Early electronic computers such as Colossus made use of punched tape, a strip of paper on which data was represented by a series of holes. IBM introduced the first hard drive in 1956, as a component of their 305 RAMAC computer system. Most digital data today is stored magnetically on hard disks. Until 2002 most information was stored on analog devices, but that year digital storage capacity exceeded analog for the first time. As of 2007 almost 94% of the data stored worldwide was held digitally, 52% on hard disks, 28% on optical devices and 11% on digital magnetic tape. It has been estimated that the capacity to store information on electronic devices grew from less than 3 exabytes in 1986 to 295 exabytes in 2007. Database management systems emerged in the 1960s to address the problem of storing and retrieving large amounts of data accurately and quickly, one of the earliest such systems was IBMs Information Management System, which is still widely deployed more than 50 years later
Enghave Brygge is a waterfront area in the Souterhn Docklands of Copenhagen, Denmark. It is located between Teglholmen to the south and Kalvebod Brygge to the north, currently an abandoned industrial site, a plan for its redevelopment was adopted in July 2013. The most prominent landmark in the area is the H. C, the land is owned by NPV A/S, JM Danmark samt By & Havn. The plan for the area has created by Juul Frost Arkitekter, Gröning Arkitekter. The area will comprise 2,400 apartments and about 37.800 square metres of commercial and retail space. A central element in the plan is the creation of a 700 metres long canal, Enghave Canal, the buildings along the water will be located on 11 individual islands. A greenspace will mark the transition to H. C, Enghave Brygge will be a station on the planned South Harbour Line of the Copenhagen Metro. Bridges will connect Enghave Brygge to Teglholmen to the south and across the harbor to the part of Islands Brygge
Telecommunication is the transmission of signs, messages, writings and sounds or intelligence of any nature by wire, optical or other electromagnetic systems. Telecommunication occurs when the exchange of information between communication participants includes the use of technology and it is transmitted either electrically over physical media, such as cables, or via electromagnetic radiation. Such transmission paths are divided into communication channels which afford the advantages of multiplexing. The term is used in its plural form, telecommunications. Early means of communicating over a distance included visual signals, such as beacons, smoke signals, semaphore telegraphs, signal flags, other examples of pre-modern long-distance communication included audio messages such as coded drumbeats, lung-blown horns, and loud whistles. Zworykin, John Logie Baird and Philo Farnsworth, the word telecommunication is a compound of the Greek prefix tele, meaning distant, far off, or afar, and the Latin communicare, meaning to share.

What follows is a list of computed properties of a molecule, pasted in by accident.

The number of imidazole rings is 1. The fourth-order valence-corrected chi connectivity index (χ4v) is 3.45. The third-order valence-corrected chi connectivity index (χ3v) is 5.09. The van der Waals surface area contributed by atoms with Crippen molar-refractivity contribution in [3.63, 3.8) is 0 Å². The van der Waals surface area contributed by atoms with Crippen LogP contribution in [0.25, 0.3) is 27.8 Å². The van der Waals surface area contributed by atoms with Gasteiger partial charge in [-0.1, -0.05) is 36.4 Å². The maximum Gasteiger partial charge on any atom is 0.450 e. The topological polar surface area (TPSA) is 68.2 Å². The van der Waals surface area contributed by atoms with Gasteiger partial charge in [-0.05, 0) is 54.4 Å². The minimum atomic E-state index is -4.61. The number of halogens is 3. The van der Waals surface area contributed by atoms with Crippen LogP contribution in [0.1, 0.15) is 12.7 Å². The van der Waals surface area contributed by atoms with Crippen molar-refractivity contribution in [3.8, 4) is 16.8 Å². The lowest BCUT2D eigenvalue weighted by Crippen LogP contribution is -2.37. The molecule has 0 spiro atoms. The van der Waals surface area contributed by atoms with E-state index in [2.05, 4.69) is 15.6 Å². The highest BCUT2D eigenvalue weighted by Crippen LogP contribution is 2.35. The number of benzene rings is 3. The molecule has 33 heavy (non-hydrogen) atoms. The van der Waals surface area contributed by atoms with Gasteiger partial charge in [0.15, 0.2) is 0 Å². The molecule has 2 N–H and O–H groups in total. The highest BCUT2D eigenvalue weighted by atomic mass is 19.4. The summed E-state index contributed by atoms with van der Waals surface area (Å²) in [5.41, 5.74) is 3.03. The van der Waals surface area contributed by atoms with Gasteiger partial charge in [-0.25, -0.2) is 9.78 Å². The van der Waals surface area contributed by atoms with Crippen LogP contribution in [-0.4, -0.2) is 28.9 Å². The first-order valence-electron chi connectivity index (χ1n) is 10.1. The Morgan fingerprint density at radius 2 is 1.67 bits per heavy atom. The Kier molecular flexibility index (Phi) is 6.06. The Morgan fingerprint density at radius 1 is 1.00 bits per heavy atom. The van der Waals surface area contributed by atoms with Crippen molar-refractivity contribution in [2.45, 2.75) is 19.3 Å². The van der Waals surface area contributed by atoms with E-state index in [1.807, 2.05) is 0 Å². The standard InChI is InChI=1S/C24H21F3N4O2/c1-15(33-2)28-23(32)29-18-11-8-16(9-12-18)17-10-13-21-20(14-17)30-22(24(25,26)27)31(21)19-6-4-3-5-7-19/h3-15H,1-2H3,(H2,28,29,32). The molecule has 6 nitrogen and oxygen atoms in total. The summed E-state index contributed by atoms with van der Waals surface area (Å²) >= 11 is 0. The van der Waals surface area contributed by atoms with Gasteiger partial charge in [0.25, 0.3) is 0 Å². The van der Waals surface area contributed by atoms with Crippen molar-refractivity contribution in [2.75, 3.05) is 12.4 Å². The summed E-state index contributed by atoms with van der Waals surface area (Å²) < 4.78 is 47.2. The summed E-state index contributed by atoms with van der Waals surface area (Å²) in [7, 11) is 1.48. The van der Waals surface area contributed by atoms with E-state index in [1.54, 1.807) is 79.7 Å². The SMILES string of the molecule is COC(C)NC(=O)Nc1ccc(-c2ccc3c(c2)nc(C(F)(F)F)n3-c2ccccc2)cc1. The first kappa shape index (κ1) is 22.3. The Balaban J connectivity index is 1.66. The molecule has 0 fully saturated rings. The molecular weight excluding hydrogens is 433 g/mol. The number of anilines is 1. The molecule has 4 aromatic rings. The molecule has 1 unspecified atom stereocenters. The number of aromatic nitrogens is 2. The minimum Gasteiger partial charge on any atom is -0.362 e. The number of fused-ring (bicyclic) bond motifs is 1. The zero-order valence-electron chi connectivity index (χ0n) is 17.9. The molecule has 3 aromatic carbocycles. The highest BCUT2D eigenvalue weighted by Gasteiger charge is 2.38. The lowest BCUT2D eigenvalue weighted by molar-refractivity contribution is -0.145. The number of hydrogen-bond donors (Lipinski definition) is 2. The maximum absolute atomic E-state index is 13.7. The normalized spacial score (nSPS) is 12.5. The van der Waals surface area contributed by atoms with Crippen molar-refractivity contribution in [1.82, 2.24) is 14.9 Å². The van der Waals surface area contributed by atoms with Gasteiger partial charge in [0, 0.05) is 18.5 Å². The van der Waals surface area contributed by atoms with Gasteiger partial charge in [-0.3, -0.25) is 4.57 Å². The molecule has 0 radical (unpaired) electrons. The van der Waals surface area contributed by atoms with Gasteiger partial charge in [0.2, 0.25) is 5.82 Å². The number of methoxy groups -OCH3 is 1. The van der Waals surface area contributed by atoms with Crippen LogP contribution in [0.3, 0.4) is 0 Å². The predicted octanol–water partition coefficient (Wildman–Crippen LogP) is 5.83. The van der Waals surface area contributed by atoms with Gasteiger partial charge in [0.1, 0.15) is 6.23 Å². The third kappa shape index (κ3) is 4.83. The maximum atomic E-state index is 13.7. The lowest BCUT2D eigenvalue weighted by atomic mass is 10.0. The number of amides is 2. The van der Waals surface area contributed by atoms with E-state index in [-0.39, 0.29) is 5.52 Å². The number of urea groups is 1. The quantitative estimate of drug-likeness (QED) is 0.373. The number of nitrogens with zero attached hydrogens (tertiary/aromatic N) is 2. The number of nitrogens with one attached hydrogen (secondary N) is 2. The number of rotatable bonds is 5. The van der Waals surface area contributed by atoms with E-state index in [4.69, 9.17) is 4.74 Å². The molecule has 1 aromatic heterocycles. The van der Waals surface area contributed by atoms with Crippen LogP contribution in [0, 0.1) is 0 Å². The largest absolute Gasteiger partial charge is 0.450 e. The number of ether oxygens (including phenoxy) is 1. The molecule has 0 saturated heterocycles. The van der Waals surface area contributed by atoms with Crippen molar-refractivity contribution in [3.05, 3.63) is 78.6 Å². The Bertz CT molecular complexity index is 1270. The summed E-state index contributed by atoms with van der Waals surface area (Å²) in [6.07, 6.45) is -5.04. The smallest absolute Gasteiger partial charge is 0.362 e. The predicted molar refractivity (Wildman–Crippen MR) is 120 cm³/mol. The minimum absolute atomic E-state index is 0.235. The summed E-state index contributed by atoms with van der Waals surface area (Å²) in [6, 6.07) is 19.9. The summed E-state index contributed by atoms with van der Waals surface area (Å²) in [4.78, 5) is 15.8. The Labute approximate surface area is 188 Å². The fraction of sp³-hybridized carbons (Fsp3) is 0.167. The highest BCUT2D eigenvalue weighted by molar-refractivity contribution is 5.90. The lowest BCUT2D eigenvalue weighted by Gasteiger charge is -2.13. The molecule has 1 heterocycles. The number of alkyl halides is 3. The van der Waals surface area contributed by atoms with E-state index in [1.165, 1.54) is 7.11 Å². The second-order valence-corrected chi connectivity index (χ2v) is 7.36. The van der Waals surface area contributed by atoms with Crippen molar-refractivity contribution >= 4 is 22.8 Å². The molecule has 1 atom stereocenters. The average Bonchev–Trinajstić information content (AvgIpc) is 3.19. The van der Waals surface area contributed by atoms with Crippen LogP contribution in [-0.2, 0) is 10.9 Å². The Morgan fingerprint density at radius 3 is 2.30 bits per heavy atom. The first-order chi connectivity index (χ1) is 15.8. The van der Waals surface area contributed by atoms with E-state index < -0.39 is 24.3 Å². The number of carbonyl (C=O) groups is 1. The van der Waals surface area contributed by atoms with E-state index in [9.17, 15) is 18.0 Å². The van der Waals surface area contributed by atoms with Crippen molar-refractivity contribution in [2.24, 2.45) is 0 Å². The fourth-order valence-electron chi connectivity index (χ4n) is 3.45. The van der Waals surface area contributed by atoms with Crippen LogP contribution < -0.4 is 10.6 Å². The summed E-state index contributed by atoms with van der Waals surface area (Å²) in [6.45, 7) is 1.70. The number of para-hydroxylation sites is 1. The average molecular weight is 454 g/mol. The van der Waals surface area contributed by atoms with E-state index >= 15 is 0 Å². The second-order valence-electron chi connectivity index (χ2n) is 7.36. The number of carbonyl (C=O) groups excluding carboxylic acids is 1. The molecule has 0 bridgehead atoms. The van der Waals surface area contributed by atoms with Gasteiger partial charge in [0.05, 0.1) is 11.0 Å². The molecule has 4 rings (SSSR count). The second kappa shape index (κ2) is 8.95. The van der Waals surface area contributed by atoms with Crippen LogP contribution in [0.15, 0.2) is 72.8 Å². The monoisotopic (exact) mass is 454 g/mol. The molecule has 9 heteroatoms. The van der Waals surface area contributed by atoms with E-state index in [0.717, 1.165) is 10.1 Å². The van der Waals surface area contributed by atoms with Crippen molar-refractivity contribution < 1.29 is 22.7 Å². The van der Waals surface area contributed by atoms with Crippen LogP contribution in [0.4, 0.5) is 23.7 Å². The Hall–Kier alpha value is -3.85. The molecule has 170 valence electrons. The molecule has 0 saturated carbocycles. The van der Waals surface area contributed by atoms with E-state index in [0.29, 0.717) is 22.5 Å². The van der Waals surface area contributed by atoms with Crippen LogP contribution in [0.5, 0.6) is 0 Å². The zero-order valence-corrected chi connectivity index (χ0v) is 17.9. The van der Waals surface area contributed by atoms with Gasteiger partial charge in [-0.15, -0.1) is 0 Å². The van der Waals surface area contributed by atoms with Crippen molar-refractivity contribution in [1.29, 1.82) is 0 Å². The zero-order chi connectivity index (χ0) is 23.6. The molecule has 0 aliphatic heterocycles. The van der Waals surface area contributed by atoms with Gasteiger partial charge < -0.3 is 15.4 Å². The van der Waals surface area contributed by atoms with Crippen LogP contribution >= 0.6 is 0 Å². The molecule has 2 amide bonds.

Its modern use is adapted from the French, because its use was recorded in 1904 by the French engineer. Communication was first used as an English word in the late 14th century, in the Middle Ages, chains of beacons were commonly used on hilltops as a means of relaying a signal. Beacon chains suffered the drawback that they could pass a single bit of information. One notable instance of their use was during the Spanish Armada, in 1792, Claude Chappe, a French engineer, built the first fixed visual telegraphy system between Lille and Paris. However semaphore suffered from the need for skilled operators and expensive towers at intervals of ten to thirty kilometres, as a result of competition from the electrical telegraph, the last commercial line was abandoned in 1880. Homing pigeons have occasionally used throughout history by different cultures. Pigeon post is thought to have Persians roots and was used by the Romans to aid their military, frontinus said that Julius Caesar used pigeons as messengers in his conquest of Gaul.